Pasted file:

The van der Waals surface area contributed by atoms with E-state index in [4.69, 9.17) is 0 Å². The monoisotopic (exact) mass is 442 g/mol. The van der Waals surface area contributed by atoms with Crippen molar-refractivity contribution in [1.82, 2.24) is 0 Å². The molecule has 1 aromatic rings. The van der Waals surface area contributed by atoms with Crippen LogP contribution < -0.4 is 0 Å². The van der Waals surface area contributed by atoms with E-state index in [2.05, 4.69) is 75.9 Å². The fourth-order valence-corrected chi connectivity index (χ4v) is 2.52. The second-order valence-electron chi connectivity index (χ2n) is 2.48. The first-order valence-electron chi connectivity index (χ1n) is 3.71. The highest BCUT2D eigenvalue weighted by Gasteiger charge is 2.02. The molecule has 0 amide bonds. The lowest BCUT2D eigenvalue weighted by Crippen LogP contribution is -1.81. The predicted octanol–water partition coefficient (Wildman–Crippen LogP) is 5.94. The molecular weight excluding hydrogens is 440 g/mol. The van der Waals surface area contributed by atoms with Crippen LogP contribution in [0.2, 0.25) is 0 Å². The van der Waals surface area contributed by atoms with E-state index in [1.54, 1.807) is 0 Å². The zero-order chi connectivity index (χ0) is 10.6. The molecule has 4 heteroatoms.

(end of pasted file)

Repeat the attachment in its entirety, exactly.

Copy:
The van der Waals surface area contributed by atoms with E-state index in [4.69, 9.17) is 0 Å². The monoisotopic (exact) mass is 442 g/mol. The van der Waals surface area contributed by atoms with Crippen molar-refractivity contribution in [1.82, 2.24) is 0 Å². The molecule has 1 aromatic rings. The van der Waals surface area contributed by atoms with Crippen LogP contribution < -0.4 is 0 Å². The van der Waals surface area contributed by atoms with E-state index in [2.05, 4.69) is 75.9 Å². The fourth-order valence-corrected chi connectivity index (χ4v) is 2.52. The second-order valence-electron chi connectivity index (χ2n) is 2.48. The first-order valence-electron chi connectivity index (χ1n) is 3.71. The highest BCUT2D eigenvalue weighted by Gasteiger charge is 2.02. The molecule has 0 amide bonds. The lowest BCUT2D eigenvalue weighted by Crippen LogP contribution is -1.81. The predicted octanol–water partition coefficient (Wildman–Crippen LogP) is 5.94. The molecular weight excluding hydrogens is 440 g/mol. The van der Waals surface area contributed by atoms with Crippen LogP contribution in [0.2, 0.25) is 0 Å². The van der Waals surface area contributed by atoms with E-state index in [1.54, 1.807) is 0 Å². The zero-order chi connectivity index (χ0) is 10.6. The molecule has 4 heteroatoms.